"Yes, and then she said, 'But it may interest you to know we'll be opening a new micro-suction clinic in October, though it will be a paying service, Mrs Hodge.’ ”

"So Gran, she thought you might like to get excited about their money-making venture?”  said Shane, poking his head around the door. “You oldies get far too much pension, anyway!”

Maude’s face lit up with the appearance of her favourite comedian. "Yes, Love. Clearly I might want to stay deaf on one side for six months, just so I can try it out.”

“So, go on Gran, tell her,” said Shane.

“So, to cut a long story short I said, ‘There's something I need to point out. Had I called the surgery this morning with a spot of gender confusion, you would likely have offered me a doctor's appointment within the week. But you want to send me away to use Google. So under the new NHS, am I right in thinking I might be entitled to a free penis, but I'm not permitted to see a nurse when I’ve gone deaf?' ” 

Carol couldn’t help but laugh. Her mother was known as Manners Maude in the Bridge Club. She wouldn’t tolerate casual use of the F word and penis was most certainly not a regular part of her vocabulary. 

 “Well,” said Maude, proudly. “You can well imagine, that stunned her into silence!"

“So if there’s a knock on the door tonight Mum, it’ll be the police for Gran,” said Shane. “For attempting to incite transphobia, I should think.”

Maud sent her apologies to Bridge Club. “I feel such a heel, when I can’t hear,” she said in a monotone voice. 

Carol was working late that night. She fell over the still smelly trainers as she came through the back door. 

“For crying out loud Shane,” she said to the kitchen wall. She wrote herself a note to put under the kettle, “wash trainers.” They were going in, whether he liked it or not. He could attend his Media Studies lecture in wellies for all she cared. The stench was appalling. 

Behind the lounge door Maude and Shane were engrossed. They watched their usual Sunday night drama together whilst Shane sipped a ‘hair of the dog’ beer. The subtitles were up for Maude, who was now struggling with the words.

“Blast that surgery,” said Carol. She’d budgeted for twelve pounds a week. It’d be a month before she could pay for that micro-suction appointment.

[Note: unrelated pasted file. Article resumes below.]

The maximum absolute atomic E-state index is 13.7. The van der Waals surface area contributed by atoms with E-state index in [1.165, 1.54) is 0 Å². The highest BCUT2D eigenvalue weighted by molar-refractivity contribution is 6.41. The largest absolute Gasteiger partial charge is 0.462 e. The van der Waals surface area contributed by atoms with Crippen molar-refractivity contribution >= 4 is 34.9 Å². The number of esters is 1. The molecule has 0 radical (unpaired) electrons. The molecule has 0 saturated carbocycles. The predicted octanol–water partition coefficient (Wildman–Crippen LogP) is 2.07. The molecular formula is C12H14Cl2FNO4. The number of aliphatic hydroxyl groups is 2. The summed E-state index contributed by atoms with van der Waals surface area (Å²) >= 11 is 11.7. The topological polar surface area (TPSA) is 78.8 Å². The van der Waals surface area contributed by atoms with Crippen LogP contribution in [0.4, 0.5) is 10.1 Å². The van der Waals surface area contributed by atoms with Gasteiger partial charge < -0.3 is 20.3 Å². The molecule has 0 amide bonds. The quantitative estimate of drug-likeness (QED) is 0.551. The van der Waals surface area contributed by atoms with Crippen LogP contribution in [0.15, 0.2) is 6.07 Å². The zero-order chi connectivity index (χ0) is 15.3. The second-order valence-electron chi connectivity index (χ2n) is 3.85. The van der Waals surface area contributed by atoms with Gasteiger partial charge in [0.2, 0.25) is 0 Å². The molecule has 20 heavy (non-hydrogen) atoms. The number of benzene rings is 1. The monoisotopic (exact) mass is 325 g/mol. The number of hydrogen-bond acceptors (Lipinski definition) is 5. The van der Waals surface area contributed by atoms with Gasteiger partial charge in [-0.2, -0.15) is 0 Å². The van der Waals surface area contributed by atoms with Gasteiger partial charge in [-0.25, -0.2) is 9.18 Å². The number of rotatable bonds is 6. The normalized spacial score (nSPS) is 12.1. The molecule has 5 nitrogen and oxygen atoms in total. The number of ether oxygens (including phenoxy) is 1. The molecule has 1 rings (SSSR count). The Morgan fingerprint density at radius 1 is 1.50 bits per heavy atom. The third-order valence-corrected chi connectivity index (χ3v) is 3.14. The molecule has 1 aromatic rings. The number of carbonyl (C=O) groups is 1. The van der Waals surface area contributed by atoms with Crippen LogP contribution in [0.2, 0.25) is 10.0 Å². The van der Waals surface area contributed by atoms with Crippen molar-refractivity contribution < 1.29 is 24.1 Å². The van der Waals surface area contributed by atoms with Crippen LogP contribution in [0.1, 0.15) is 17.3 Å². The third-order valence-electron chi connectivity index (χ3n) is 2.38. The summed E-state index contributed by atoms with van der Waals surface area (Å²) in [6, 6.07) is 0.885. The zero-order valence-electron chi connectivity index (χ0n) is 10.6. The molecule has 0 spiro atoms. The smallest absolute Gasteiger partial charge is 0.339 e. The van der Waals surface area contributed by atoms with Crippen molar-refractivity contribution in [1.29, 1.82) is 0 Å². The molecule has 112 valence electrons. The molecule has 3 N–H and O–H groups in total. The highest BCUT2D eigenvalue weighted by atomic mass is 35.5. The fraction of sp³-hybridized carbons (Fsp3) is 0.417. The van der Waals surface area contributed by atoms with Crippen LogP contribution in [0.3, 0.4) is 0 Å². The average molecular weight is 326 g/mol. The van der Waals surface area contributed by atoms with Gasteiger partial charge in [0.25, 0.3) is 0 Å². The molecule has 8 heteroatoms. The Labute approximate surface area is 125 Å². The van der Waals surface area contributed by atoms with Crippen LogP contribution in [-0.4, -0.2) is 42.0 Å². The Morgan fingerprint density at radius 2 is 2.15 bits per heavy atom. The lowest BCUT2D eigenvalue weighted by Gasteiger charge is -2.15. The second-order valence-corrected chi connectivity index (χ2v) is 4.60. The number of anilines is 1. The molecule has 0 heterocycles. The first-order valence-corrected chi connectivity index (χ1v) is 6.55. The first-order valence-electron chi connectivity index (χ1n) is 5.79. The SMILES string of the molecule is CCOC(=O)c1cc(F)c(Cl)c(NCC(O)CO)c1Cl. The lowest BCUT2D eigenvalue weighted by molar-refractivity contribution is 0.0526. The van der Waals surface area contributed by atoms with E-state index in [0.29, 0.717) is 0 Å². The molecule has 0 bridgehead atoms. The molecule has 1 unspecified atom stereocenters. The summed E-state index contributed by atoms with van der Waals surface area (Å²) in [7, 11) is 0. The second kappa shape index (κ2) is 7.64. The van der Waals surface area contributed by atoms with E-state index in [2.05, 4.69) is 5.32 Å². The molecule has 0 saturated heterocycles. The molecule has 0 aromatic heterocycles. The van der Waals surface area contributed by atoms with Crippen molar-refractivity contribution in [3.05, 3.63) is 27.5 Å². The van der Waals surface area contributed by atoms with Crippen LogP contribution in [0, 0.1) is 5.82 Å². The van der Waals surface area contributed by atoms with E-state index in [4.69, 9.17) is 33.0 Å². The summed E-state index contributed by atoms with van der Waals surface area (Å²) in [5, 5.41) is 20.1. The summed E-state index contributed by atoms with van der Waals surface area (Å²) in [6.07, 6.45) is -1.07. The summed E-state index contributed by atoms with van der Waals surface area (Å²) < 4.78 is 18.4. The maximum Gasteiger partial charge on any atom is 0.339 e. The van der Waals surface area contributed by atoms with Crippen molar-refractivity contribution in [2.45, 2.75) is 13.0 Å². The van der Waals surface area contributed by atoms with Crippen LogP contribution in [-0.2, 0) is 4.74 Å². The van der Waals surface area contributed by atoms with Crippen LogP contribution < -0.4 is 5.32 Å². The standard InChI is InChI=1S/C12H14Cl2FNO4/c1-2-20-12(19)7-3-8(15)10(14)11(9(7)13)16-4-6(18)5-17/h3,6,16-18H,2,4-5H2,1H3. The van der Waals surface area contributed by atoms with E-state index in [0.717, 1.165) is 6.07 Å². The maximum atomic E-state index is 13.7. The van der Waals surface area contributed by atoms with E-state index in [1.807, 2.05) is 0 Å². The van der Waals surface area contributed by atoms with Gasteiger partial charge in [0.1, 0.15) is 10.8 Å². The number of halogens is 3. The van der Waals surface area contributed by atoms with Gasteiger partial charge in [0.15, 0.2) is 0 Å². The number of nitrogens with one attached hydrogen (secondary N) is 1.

The following Sunday, Carol arrived home and noticed the absence of muffled television sounds. There were two sharp knocks on the lounge table. She poked her head around the door, in alarm. Maude put down her flush of cards with a triumphant grin. 

“All spades, I win.” Shane had instigated Knock again, to cheer her up.

“We left something on the kitchen table for you,” said Shane. “Thought you might want to see what us lazy Media Studies students do with our working day.”

Maude gave him a conspiratorial wink.

Carol picked up the local paper. It had been carefully left open on page five.

“I was Head of Content,” shouted Shane, “and Gran was Chief Spelling Editor.”

The headline read, “Hearing, but only for those who can afford it (Words by Shane Hodge).”

“A local woman and retired telephonist was refused treatment by Stonebank Surgery having lost 50% of her hearing. 

Mrs Hodge was sent away to Google her own solution, after being told, 'We don’t do that sort of thing here.'  We ask, would Stonebank Surgery take the same attitude if this happened to their own receptionist?”

Carol skipped to the conclusion.

“The links between hearing loss, social isolation and dementia are well documented. A 2009 study showed that loneliness does the same damage to life expectancy as smoking 15 cigarettes a day. Mrs Hodge will be forced to live with deafness until she can pay for treatment. We ask, is this privatisation by the back door?”

“You naughty pair,” said Carol, kissing her mother, then Shane. “You make me very proud.”

Carol checked the phone before bed. Maud couldn’t hear the ringtone any more. 

“It’s Dr Kim here, from Stonebank Surgery,” said the rather sheepish voicemail. “I'm wondering if Mrs Hodge might be interested in joining our patient liaison group?”

Carol snorted, and pressed save. She’d speak to her mother about that in the morning.